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The Downbeat: Basketball's Fun But Something's More Important

What can you do to help the victims of the Moore, OK tornado?

Let us pause to remember OKC.
Let us pause to remember OKC.

If you haven't heard by now OKC was ravaged by tornados. Including one awful one in which at least 51 people are have been killed. It's an awful state of affairs right now in the city of Moore, Oklahoma. This area has a very special place in my heart. I served an LDS mission in Oklahoma. One of the areas I served in was South OKC and Moore. That being said there are a number of things you can do to help the people in the afflicted areas.

If you are looking to make sure a friend/loved one/acquaintance is safe in the are you can search a register of people who have listed themselves as safe and okay.

Next if you'd like to send aid you can donate to Red Cross in a number of ways. Those include

  • Calling 1-800-REDCROSS
  • Texting REDCROSS to 90999 to make a $10 donation
  • Or by visiting the Red Cross website and donate there.
These are the times where we as human beings need to band together and take care of our own. Having lived in this area I can tell you that some of it is middle class and lower income families. I know that whatever is donated will be extremely appreciated and necessary. It took 4-5 years to put that area in Moore back together after the 1999 Tornado. This recent tornado was much more powerful and did a lot more damage. This area will need as much help as it can get. We all pay money for ridiculous things. Whether it's for an ESPN Insider account to Angry Birds games w/o ads to Hulu plus when it's free on our computers already. This goes to helping someone rebuild their whole livelihood. Let's do this. Let's be good citizen and take care of our small market brother and sisters in Oklahoma. Please keep everyone in the Midwest right now in your thoughts and prayers. A lot of these states have been hammered. In fact as I write this the area in which I live in Indiana is under a Tornado Watch.

In addition, Welcome To Loud City has a great updating post on what is going on locally in Oklahoma. Give it look.

Stay strong you guys. When I'm in the area we'll go to Ted's Mexican Restaurant. My treat.

Most of you have heard a ton of coverage of the NBA Draft Combine from Amar and I. There's still a lot more of that to follow albeit not in it's intense frequency (we'll be writing 1-2 posts a day this week compared to the 8-9). But there has been some excellent coverage as well that I'd like to share. After all, there were some excellent bloggers/writers who had their professional eyes on the court. Amar and I noticed Tony Snell of New Mexico really having an excellent combine. I honestly dismissed my thoughts because of my inexperience. He seemed impressive to me but I wasn't sure if I was just naive. But then Chad Ford dropped this tidbit about Tony Snell.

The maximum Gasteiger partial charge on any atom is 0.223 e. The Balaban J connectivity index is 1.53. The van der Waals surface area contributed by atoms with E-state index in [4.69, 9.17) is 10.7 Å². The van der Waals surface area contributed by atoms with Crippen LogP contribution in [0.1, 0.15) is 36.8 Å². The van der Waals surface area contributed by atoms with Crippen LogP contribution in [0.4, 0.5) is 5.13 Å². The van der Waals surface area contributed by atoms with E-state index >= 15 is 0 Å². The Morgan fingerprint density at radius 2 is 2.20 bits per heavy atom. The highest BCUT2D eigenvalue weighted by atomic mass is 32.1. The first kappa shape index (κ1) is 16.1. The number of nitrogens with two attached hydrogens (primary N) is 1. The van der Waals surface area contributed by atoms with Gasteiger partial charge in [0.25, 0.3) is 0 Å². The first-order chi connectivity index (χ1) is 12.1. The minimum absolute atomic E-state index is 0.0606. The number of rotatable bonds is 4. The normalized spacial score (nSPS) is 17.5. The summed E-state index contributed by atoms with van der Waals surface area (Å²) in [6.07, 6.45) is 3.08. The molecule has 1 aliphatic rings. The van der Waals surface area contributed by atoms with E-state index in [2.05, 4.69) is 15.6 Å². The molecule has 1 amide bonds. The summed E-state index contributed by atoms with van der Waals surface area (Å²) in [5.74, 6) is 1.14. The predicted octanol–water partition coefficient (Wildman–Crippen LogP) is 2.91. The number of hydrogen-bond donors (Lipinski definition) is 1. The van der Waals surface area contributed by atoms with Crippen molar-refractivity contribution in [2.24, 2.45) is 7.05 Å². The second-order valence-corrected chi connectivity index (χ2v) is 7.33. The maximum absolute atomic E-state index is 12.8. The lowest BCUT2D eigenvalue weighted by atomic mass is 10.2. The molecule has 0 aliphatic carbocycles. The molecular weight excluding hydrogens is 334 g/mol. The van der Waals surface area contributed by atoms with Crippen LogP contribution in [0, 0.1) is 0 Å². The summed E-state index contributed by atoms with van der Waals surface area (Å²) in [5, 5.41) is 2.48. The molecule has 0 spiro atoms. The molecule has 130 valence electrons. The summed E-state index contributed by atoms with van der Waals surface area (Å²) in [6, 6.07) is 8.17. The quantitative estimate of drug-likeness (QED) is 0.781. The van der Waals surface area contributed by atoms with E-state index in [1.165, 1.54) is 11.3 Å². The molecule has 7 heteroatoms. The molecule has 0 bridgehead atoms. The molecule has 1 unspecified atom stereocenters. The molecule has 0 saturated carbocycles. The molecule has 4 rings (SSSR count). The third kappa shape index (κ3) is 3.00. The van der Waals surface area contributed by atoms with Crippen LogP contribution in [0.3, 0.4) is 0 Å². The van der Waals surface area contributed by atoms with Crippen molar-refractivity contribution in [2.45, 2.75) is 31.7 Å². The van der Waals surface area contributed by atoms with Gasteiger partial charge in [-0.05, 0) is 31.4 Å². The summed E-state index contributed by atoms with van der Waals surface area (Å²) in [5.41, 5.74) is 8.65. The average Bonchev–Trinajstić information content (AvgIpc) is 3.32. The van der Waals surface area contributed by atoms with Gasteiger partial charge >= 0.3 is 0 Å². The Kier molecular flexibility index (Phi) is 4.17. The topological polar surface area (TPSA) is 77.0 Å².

New Mexico small forward Tony Snell also appeared to make the leap this weekend from interesting prospect to potential first-round pick. He still has a long way to go as far as proving to scouts he can play with consistent effort, but the raw athletic ability and elite size for his position, combined with smooth shooting touch really improved his stock. I've heard his name as high as No. 21 to the Utah Jazz.

Thurl Bailey has a new job. He was brought on as the state of Utah's new Refugee Ambassador. Honestly, Thurl is a class act and this sounds like something he'll excel at.

Former Utah Jazz great Thurl Bailey has been named the state's refugee ambassador.

Utah Gov. Gary Herbert announced Bailey's new position Monday. He'll be a liaison between the governor's office and the estimated 50,000 refugees who live in Utah.

The state's largest refugee communities are from Iraq, Burma, Somalia and Bhutan. Each has about 5,000 people. There many other smaller refugee communities.

Herbert says refugees need help finding work, learning English and acclimating to life in the Utah. Refugees are people forced to leave their countries due to persecution based on race, religion or for political reasons.


Rick Bonnell of the Charlotte Observer is reporting that the Charlotte Bobcats might be interested in trading down. In fact, many teams in the lottery past the 4 spot are not very enthused about this year's draft. Mr. Bonnell writes:

I spent Thursday and Friday at the NBA Draft combine. These things become numbingly repetitious , so when an oddity sticks out, you tend to notice. Here’s what I noticed: The Charlotte Bobcats, a team assured of drafting no lower than fifth in the first round and having no second-round pick, seem oddly curious about players projected to be drafted in the middle of the first round.

They interviewed Duke center Mason Plumlee, Syracuse point guard Michael Carter-Williams and Gonzaga center Kelly Olynyck. It’s a stretch to draft any of those guys in the top-five.

This might be just zealous due diligence. General manager Rich Cho is meticulous to a fault, so chatting up too many draft prospects could be in his wheelhouse. But there was something that raised my radar about how curious the Bobcats seem to be about players who could be drafted 10th through 20th.

So I asked several writers covering teams with similarly high picks if they thought their general managers were receptive to trading down. "Absolutely," I kept hearing.

No one is particularly excited about this draft. I’m not saying it’s a write-off, but it’s clear what you historically expect to get with the third, fourth or fifth pick is not what this NBA draft figures to produce.

Read more here:

Tonight is the NBA Lottery Selection. If the Jazz win the NBA Draft Lottery with Randy Rigby, what should Randy Rigby's next move be? Vegas? Hot Sauce Wing Challenge? Let us know!